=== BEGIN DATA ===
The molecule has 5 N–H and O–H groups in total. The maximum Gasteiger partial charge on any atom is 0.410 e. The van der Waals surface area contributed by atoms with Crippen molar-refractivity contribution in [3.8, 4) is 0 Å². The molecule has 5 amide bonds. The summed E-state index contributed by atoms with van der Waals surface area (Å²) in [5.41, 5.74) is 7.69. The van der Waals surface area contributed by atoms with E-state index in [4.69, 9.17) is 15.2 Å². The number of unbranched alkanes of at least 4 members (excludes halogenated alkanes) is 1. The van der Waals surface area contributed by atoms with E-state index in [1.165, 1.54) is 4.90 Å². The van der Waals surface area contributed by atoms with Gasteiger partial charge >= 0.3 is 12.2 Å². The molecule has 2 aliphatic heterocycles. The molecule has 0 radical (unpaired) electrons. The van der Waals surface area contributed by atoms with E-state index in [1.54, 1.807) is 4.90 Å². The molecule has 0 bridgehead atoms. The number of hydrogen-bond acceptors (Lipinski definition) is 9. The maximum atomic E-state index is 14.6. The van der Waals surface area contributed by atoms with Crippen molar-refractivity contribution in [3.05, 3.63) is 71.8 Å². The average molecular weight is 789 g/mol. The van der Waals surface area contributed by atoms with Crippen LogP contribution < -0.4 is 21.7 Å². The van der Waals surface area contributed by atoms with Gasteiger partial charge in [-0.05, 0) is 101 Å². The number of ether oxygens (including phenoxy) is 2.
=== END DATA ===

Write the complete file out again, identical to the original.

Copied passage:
The molecule has 5 N–H and O–H groups in total. The maximum Gasteiger partial charge on any atom is 0.410 e. The van der Waals surface area contributed by atoms with Crippen molar-refractivity contribution in [3.8, 4) is 0 Å². The molecule has 5 amide bonds. The summed E-state index contributed by atoms with van der Waals surface area (Å²) in [5.41, 5.74) is 7.69. The van der Waals surface area contributed by atoms with E-state index in [4.69, 9.17) is 15.2 Å². The number of unbranched alkanes of at least 4 members (excludes halogenated alkanes) is 1. The van der Waals surface area contributed by atoms with E-state index in [1.165, 1.54) is 4.90 Å². The van der Waals surface area contributed by atoms with Gasteiger partial charge >= 0.3 is 12.2 Å². The molecule has 2 aliphatic heterocycles. The molecule has 0 radical (unpaired) electrons. The van der Waals surface area contributed by atoms with E-state index in [1.54, 1.807) is 4.90 Å². The molecule has 0 bridgehead atoms. The number of hydrogen-bond acceptors (Lipinski definition) is 9. The maximum atomic E-state index is 14.6. The van der Waals surface area contributed by atoms with Crippen molar-refractivity contribution in [3.05, 3.63) is 71.8 Å². The average molecular weight is 789 g/mol. The van der Waals surface area contributed by atoms with Crippen LogP contribution < -0.4 is 21.7 Å². The van der Waals surface area contributed by atoms with Gasteiger partial charge in [-0.05, 0) is 101 Å². The number of ether oxygens (including phenoxy) is 2.